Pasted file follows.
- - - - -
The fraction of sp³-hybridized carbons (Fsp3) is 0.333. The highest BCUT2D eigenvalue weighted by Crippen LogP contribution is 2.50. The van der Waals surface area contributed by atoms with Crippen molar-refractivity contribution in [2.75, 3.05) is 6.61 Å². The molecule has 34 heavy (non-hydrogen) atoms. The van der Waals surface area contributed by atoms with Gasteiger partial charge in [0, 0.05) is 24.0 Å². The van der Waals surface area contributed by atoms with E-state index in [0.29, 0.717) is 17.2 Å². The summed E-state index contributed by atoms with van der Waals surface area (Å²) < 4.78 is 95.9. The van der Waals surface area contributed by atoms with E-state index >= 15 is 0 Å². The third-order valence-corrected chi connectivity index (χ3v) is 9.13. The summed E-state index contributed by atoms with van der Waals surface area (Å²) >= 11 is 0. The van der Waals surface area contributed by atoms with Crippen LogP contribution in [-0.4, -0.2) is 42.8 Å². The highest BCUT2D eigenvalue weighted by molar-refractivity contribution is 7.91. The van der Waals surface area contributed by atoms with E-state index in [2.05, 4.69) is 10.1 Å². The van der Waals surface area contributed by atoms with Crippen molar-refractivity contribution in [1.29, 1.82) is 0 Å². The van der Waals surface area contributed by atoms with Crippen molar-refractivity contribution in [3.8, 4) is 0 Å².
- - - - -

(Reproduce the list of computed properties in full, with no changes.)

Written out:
The fraction of sp³-hybridized carbons (Fsp3) is 0.333. The highest BCUT2D eigenvalue weighted by Crippen LogP contribution is 2.50. The van der Waals surface area contributed by atoms with Crippen molar-refractivity contribution in [2.75, 3.05) is 6.61 Å². The molecule has 34 heavy (non-hydrogen) atoms. The van der Waals surface area contributed by atoms with Gasteiger partial charge in [0, 0.05) is 24.0 Å². The van der Waals surface area contributed by atoms with E-state index in [0.29, 0.717) is 17.2 Å². The summed E-state index contributed by atoms with van der Waals surface area (Å²) < 4.78 is 95.9. The van der Waals surface area contributed by atoms with E-state index >= 15 is 0 Å². The third-order valence-corrected chi connectivity index (χ3v) is 9.13. The summed E-state index contributed by atoms with van der Waals surface area (Å²) >= 11 is 0. The van der Waals surface area contributed by atoms with Crippen LogP contribution in [-0.4, -0.2) is 42.8 Å². The highest BCUT2D eigenvalue weighted by molar-refractivity contribution is 7.91. The van der Waals surface area contributed by atoms with E-state index in [2.05, 4.69) is 10.1 Å². The van der Waals surface area contributed by atoms with Crippen molar-refractivity contribution in [1.29, 1.82) is 0 Å². The van der Waals surface area contributed by atoms with Crippen molar-refractivity contribution in [3.8, 4) is 0 Å².